‘Monstrous’ ancient fossil named after fictional Cthulu creature

Remains belong to ancient relative of sea urchins and sea cucumbers

Josh Gabbatiss
Science Correspondent
Wednesday 10 April 2019 06:19
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Artist's reconstruction of Sollasina cthulhu
Artist's reconstruction of Sollasina cthulhu

An incredibly well-preserved fossil unearthed in Herefordshire has been named after a hideous creature from fiction: Sollasina cthulhu.

Although no larger than 3cm wide, its array of tentacles reminded the team who discovered it of the monster Cthulhu created by American author H.P. Lovecraft. A gigantic entity worshipped by cultists, the writer describes its appearance is described as looking like an octopus, a dragon, and a caricature of human form.

The fossil meanwhile, is thought to be a relative of tube-shaped sea cucumbers and spiny sea urchins still alive today. Scientists from both Oxford University and University College London said their “monstrous” new discovery provides new insights into the evolution of this group.

After grinding away at layer after layer of rock, they were able to create a digital reconstruction of the soft body preserved for 430 million years.

“We carried out a number of analyses to work out whether Sollasina was more closely related to sea cucumbers or sea urchins. To our surprise, the results suggest it was an ancient sea cucumber,” said Dr Jeffrey Thompson. “This helps us understand the changes that occurred during the early evolution of the group, which ultimately gave rise to the slug-like forms we see today.”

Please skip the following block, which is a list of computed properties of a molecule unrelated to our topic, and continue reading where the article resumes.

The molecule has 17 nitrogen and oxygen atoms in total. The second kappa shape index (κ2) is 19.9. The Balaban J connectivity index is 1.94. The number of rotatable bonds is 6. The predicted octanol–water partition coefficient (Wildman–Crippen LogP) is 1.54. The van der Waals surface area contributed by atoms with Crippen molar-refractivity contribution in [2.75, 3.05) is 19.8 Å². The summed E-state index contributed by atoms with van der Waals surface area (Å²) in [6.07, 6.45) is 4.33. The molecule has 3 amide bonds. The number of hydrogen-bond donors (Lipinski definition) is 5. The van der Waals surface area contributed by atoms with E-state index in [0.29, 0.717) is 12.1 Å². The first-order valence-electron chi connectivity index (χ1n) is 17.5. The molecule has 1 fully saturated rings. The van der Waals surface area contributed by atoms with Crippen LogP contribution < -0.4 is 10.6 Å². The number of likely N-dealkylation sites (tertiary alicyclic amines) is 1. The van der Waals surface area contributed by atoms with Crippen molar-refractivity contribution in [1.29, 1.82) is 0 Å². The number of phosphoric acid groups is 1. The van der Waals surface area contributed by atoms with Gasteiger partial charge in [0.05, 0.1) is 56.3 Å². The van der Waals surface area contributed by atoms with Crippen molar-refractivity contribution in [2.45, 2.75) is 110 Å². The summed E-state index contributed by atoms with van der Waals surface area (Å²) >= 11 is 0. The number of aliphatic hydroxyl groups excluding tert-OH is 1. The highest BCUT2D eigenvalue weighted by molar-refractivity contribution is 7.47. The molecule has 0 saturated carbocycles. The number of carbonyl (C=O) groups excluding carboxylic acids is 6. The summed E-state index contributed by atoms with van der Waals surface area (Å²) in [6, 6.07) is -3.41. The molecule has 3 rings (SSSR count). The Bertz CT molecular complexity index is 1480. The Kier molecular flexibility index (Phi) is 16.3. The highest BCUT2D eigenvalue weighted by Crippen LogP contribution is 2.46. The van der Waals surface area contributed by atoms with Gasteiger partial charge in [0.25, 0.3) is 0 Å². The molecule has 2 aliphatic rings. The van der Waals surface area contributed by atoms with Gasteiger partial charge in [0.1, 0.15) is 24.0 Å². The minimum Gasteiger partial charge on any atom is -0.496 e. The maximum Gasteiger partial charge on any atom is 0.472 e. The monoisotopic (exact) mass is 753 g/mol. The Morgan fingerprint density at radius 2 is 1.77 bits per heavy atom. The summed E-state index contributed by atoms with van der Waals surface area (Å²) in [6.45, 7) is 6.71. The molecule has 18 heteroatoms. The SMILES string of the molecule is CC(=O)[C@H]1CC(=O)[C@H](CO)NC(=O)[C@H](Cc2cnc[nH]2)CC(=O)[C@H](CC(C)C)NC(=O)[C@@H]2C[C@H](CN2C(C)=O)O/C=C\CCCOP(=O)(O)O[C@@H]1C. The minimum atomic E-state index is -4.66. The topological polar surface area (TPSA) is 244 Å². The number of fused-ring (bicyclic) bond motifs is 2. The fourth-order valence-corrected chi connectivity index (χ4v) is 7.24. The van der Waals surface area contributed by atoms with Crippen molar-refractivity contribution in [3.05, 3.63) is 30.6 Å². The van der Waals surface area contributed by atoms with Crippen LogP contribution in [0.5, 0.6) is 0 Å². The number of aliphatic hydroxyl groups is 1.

Publishing their findings in the journal Proceedings of the Royal Society B, the scientists said that like its descendants that still crawl along the ocean floor today, their specimen would have used its tentacles to shift itself around and catch food.

The excellent preservation of the creature’s soft tissues even captured elements of the hydraulic system that this group of animals use to manoeuvre themselves around.

“Sollasina belongs to an extinct group called the ophiocistioids, and this new material provides the first information on the group’s internal structures,” said Dr Imran Rahman from the University of Oxford, who led the study. “This includes an inner ring-like form that has never been described in the group before. We interpret this as the first evidence of the soft parts of the water vascular system in ophiocistioids.”

Within this system, modern starfish, sea cucumbers and sea urchins have a system of canals connecting their numerous tube feet. They then move by contracting muscles and forcing water around the canals.

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